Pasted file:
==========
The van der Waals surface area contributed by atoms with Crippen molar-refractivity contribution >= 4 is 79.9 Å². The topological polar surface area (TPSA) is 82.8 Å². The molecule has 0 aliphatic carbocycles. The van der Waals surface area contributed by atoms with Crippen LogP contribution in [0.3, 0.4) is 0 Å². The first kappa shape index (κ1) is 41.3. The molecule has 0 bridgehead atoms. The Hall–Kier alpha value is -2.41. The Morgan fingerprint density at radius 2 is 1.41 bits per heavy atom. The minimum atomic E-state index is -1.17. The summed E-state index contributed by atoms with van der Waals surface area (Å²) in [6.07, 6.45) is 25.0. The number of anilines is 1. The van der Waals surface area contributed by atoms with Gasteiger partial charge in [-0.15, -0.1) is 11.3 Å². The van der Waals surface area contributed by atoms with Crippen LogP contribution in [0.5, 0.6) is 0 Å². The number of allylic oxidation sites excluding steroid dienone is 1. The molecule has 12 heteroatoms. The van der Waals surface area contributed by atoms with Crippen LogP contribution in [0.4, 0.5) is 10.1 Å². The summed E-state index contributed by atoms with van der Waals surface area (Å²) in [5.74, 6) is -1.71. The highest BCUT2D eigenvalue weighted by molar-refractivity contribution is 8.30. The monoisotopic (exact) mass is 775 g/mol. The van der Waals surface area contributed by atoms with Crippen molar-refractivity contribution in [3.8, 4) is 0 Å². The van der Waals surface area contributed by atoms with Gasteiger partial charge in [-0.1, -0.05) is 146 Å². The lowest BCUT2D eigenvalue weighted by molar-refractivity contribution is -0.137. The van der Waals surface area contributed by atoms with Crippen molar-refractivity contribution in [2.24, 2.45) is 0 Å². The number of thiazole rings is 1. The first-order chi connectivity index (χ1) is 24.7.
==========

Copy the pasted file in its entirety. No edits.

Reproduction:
The van der Waals surface area contributed by atoms with Crippen molar-refractivity contribution >= 4 is 79.9 Å². The topological polar surface area (TPSA) is 82.8 Å². The molecule has 0 aliphatic carbocycles. The van der Waals surface area contributed by atoms with Crippen LogP contribution in [0.3, 0.4) is 0 Å². The first kappa shape index (κ1) is 41.3. The molecule has 0 bridgehead atoms. The Hall–Kier alpha value is -2.41. The Morgan fingerprint density at radius 2 is 1.41 bits per heavy atom. The minimum atomic E-state index is -1.17. The summed E-state index contributed by atoms with van der Waals surface area (Å²) in [6.07, 6.45) is 25.0. The number of anilines is 1. The van der Waals surface area contributed by atoms with Gasteiger partial charge in [-0.15, -0.1) is 11.3 Å². The van der Waals surface area contributed by atoms with Crippen LogP contribution in [0.5, 0.6) is 0 Å². The number of allylic oxidation sites excluding steroid dienone is 1. The molecule has 12 heteroatoms. The van der Waals surface area contributed by atoms with Crippen LogP contribution in [0.4, 0.5) is 10.1 Å². The summed E-state index contributed by atoms with van der Waals surface area (Å²) in [5.74, 6) is -1.71. The highest BCUT2D eigenvalue weighted by molar-refractivity contribution is 8.30. The monoisotopic (exact) mass is 775 g/mol. The van der Waals surface area contributed by atoms with Crippen molar-refractivity contribution in [3.8, 4) is 0 Å². The van der Waals surface area contributed by atoms with Gasteiger partial charge in [-0.1, -0.05) is 146 Å². The lowest BCUT2D eigenvalue weighted by molar-refractivity contribution is -0.137. The van der Waals surface area contributed by atoms with Crippen molar-refractivity contribution in [2.24, 2.45) is 0 Å². The number of thiazole rings is 1. The first-order chi connectivity index (χ1) is 24.7.